The development of new nanomaterials has been the subject of intense research in the field of nanotechnology. Nanomaterials are characterized by presenting size ranging between 1 and 100 nm, and have specific physical properties that allow application in several areas including physics, biology and medicine. Among the existing nanomaterials, we can highlight the graphene; it is characterized by being a planar material formed by hybridized carbon atoms in the sp2 form and has specific properties to be applied in several areas. Due to the high possibility of graphene application, there is concern that this nanomaterial could be released to aquatic environments, either during its manufacturing process or its use in different areas. Therefore, ecotoxicological assessments are a useful tool to identify the possible effects that nanomaterials, including graphene, are likely to cause on the environment and human health. For these evaluations, it is recommend the use of fish Danio rerio (zebrafish). These organisms are sensitive to environmental pollutants, show genetic proximity to other vertebrates including humans and are easy to adapt to laboratory conditions. Exposure of fish to graphene nanoparticles may result in significant changes on the metabolism of organisms, including damage to the genetic material of cells (DNA). Such damage can be seen from genotoxicity assessment, including the use of standardized comet assay capable of detecting breaks in DNA single strand as initial damage. Given the above, the objective of this proposal is to evaluate possible damage to the genetic material of the fish gills of zebrafish cells after exposure to increasing concentrations of nanoparticle graphene oxide. The results of this study will be important for the characterization of the nanoparticles effects on aquatic organisms which have not been evaluated in detail in the literature.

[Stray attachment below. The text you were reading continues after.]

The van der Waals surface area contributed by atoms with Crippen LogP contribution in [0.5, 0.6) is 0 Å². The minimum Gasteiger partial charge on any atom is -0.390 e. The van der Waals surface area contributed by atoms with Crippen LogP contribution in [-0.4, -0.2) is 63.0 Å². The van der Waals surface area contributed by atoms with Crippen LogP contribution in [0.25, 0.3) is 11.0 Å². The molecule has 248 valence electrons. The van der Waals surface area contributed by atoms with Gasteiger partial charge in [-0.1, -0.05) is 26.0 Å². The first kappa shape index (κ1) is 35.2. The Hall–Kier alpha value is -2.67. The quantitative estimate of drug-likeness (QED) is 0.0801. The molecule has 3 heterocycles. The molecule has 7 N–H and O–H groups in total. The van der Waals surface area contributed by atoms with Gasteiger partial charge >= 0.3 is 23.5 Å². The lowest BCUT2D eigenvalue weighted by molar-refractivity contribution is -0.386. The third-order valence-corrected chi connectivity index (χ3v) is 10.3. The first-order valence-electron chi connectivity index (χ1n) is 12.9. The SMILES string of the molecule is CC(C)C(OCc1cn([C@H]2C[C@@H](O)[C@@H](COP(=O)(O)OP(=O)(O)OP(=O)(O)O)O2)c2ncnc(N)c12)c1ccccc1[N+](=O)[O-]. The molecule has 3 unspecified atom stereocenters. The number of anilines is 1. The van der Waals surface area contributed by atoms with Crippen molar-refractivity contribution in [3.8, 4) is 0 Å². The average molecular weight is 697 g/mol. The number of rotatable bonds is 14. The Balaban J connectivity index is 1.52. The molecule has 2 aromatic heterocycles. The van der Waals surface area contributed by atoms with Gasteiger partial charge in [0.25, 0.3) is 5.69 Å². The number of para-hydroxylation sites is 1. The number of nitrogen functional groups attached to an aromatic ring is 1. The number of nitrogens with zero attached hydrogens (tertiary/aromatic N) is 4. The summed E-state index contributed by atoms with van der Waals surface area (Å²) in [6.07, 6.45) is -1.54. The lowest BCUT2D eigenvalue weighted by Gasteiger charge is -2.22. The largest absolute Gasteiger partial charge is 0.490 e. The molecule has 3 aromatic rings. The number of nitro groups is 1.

News published in Agência FAPESP Newsletter about the scholarship: